Series: The Lunar Chronicles, #2
Author: Marissa Meyer
Publisher: Feiwel & Friends
Rating: ★ ★ ★ ★ ★
"Alpha female" he murmured. "I sort of like that." Beaming, Scarlet gave a mild shrug. "It could grow on me."
- Wolf and Scarlet, ScarletCinder, the cyborg mechanic, returns in the second thrilling installment of the bestselling Lunar Chronicles. She's trying to break out of prison - even though if she succeeds, she'll be the Commonwealth's most wanted fugitive.
Halfway around the world, Scarlet Benoit's grandmother is missing. It turns out there are many things Scarlet doesn't know about her grandmother or the grave danger she has loved in her whole life. When Scarlet encounters Wolf, a street fighter who may have information as to her grandmother's whereabouts, she is loath to trust this stranger, but is inexplicably drawn to him, and he to her. As Scarlet and Wolf unravel one mystery, they encounter another when they meet Cinder. Now, all of them must stay one step ahead of the vicious Lunar Queen Levena, who will do anything for the handsome Prince Kai to become her husband, her king, her prisoner.
I offically called Cinder one of my favourite books of 2013. But then, I got to read the second book in The Lunar Chronicles: Scarlet. What a book.
Despite there not being a Disney movie, Little Red Riding Hood is a fairy tale I loved as a child. I still do. Even before reading, my love for this fairy tale made me more excited about Scarlet than I was for Cinder. This may have also to do with the setting I so adore. France is a perfect country for the story of Little Red Riding Hood to take place. It's not something stereotypical, yet very fitting.
We dive into Scarlet with Scarlet Benoit getting comm about her grandmother's case. I got bombed with questions, but no answers. After a while I wanted to know the exact same things as Scarlet did. Maybe because we were in her head? It didn't matter. I felt her sadness, frustration and anger. I felt compassion for a character. That's not something I do a lot.
The first appearance of the stranger, by hearing Émilie talking about him, I knew. I knew he was the boy from The Queen's Army. Immediatly I felt such pity, and confusion. How did he end up in a tavern in France? What happened with his pack? Him telling his story didn't help much either, because the things he told didn't make sense with what I've read. I tried to put pieces together, but I kept failing. Almost never did I want to know more so desperately. I wanted to know what happened. It wasn't until he told the truth I "figured it out". I hated myself for not seeing it through.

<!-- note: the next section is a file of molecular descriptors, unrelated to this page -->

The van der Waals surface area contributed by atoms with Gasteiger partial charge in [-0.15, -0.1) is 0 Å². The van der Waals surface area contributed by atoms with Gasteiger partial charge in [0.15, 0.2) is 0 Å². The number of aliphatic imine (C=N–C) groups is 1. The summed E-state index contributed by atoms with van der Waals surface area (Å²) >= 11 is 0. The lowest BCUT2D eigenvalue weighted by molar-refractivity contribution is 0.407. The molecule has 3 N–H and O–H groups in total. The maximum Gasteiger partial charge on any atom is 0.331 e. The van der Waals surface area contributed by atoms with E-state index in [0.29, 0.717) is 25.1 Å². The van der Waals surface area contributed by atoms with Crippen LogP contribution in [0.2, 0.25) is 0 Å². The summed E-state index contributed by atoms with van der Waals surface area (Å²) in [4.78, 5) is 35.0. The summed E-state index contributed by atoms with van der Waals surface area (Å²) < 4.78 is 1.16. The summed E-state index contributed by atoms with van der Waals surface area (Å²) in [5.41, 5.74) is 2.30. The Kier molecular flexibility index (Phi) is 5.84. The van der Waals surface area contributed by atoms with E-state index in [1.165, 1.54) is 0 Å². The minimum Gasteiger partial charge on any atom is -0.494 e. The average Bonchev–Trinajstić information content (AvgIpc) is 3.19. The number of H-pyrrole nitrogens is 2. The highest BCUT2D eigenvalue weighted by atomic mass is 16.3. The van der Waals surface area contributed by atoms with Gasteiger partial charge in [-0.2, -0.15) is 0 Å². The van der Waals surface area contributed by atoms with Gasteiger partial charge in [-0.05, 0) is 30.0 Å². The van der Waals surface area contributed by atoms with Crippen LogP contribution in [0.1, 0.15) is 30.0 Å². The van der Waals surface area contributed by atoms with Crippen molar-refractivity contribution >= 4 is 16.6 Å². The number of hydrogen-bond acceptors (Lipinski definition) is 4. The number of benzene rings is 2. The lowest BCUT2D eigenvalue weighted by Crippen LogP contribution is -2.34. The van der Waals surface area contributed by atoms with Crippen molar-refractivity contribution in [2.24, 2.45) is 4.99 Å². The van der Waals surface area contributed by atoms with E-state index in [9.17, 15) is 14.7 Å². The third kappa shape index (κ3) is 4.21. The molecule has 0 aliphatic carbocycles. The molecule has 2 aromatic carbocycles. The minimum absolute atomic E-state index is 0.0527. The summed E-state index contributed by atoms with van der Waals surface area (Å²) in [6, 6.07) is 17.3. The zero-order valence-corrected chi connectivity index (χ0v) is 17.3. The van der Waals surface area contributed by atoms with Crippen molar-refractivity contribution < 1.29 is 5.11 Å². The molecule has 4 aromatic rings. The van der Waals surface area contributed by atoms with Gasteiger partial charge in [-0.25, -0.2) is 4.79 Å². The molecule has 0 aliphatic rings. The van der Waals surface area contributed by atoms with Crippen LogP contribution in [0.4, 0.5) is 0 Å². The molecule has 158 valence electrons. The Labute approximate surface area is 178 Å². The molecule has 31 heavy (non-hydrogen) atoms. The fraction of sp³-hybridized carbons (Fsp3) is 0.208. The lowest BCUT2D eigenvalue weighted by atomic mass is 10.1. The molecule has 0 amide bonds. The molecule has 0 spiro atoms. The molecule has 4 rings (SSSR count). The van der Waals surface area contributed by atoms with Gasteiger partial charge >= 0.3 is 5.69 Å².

From the beginning on, I wondered how Cinder and Scarlet were supposed to meet. They had nothing in common: a farmer from Rieux, France and a cyborg from New Beijing. The author just had to surprise me once again. We get an answer to Cinder's past and the connection to Scarlet, which is done perfectly. It makes sense and I applaud the author for having everything detailed very well.
While Scarlet is searching for her missing grandmother, there's suddenly a chapter with information about a Captain Thorne. What may be confusing at first, gets cleared in a jiffy when Cinder makes her appearance. For a moment, I was afraid of an upcoming love triangle between Cinder, Kai and Thorne. Thank the Gods it didn't, but just because nothing romantic between the two happened, I really enjoyed their chemistry. Cinder and Thorne can both be a know-it-all, and sometimes that clashes. When it does, it brings along hilarious conversations. And I haven't even talked about one of the most complicated hate-love romances: the one between Scarlet and Wolf. Their romance is one of the highlights in Scarlet. It was done correctly, their dialogues were realistic and loveable. They fit perfectly: Scarlet, a fierce badass and Wolf: shy but dangerous. Marissa Meyer never fails to create characters that are to die for.
The only little thing I had to struggle with in the beginning, was getting used to the multiple stories at once. In the previous book, Cinder, we had the same story but from different points of view. In Scarlet, we have multiple points of view, but also two completely different stories. Looking back, I now find this rather a luxury problem, because I became quickly used to reading both. Using this method, I guess that's why what made me finish it so fast. In the transition from Cinder's situation to Scarlet's, sometimes one ended with a small cliffhanger. That, and the fast pace, was what made me kept interested.
I got to love Scarlet as a person even more than Cinder, so I'll wonder if I'll love Cress even more.
My expectations? An original take on the fairy tale of Rapunzel, Cinder taking on her role as a princess and development in that, more Wolf x Scarlet scenes and Cinder x Thorne humour.